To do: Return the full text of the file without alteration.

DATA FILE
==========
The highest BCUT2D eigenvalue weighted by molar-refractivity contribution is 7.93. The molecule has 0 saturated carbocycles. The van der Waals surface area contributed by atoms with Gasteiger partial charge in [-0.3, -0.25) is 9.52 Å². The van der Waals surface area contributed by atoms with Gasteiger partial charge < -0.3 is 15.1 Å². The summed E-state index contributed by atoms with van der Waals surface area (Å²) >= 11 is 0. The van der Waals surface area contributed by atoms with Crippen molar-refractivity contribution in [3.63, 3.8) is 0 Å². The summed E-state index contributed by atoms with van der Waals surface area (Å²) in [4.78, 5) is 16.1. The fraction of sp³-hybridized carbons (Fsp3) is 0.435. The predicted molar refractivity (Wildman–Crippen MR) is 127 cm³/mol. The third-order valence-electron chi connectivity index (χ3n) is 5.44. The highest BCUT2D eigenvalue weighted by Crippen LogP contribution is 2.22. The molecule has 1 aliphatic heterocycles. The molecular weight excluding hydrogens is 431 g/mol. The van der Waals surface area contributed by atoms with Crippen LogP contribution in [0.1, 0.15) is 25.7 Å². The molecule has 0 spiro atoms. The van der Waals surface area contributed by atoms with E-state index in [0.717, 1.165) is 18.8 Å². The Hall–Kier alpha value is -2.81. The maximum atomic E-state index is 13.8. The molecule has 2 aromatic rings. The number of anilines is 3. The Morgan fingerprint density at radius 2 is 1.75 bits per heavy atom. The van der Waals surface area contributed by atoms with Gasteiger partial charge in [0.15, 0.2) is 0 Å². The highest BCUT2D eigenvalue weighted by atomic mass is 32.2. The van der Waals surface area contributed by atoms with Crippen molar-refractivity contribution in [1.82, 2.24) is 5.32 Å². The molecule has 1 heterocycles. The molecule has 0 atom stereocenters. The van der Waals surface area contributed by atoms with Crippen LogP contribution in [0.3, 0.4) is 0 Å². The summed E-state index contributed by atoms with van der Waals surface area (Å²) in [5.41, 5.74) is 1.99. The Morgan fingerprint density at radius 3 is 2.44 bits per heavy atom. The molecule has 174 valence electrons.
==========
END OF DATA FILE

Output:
The highest BCUT2D eigenvalue weighted by molar-refractivity contribution is 7.93. The molecule has 0 saturated carbocycles. The van der Waals surface area contributed by atoms with Gasteiger partial charge in [-0.3, -0.25) is 9.52 Å². The van der Waals surface area contributed by atoms with Gasteiger partial charge < -0.3 is 15.1 Å². The summed E-state index contributed by atoms with van der Waals surface area (Å²) >= 11 is 0. The van der Waals surface area contributed by atoms with Crippen molar-refractivity contribution in [3.63, 3.8) is 0 Å². The summed E-state index contributed by atoms with van der Waals surface area (Å²) in [4.78, 5) is 16.1. The fraction of sp³-hybridized carbons (Fsp3) is 0.435. The predicted molar refractivity (Wildman–Crippen MR) is 127 cm³/mol. The third-order valence-electron chi connectivity index (χ3n) is 5.44. The highest BCUT2D eigenvalue weighted by Crippen LogP contribution is 2.22. The molecule has 1 aliphatic heterocycles. The molecular weight excluding hydrogens is 431 g/mol. The van der Waals surface area contributed by atoms with Crippen LogP contribution in [0.1, 0.15) is 25.7 Å². The molecule has 0 spiro atoms. The van der Waals surface area contributed by atoms with E-state index in [0.717, 1.165) is 18.8 Å². The Hall–Kier alpha value is -2.81. The maximum atomic E-state index is 13.8. The molecule has 2 aromatic rings. The number of anilines is 3. The Morgan fingerprint density at radius 2 is 1.75 bits per heavy atom. The van der Waals surface area contributed by atoms with Gasteiger partial charge in [0.15, 0.2) is 0 Å². The highest BCUT2D eigenvalue weighted by atomic mass is 32.2. The van der Waals surface area contributed by atoms with Crippen molar-refractivity contribution in [1.82, 2.24) is 5.32 Å². The molecule has 1 heterocycles. The molecule has 0 atom stereocenters. The van der Waals surface area contributed by atoms with Crippen LogP contribution in [0.3, 0.4) is 0 Å². The summed E-state index contributed by atoms with van der Waals surface area (Å²) in [5.41, 5.74) is 1.99. The Morgan fingerprint density at radius 3 is 2.44 bits per heavy atom. The molecule has 174 valence electrons.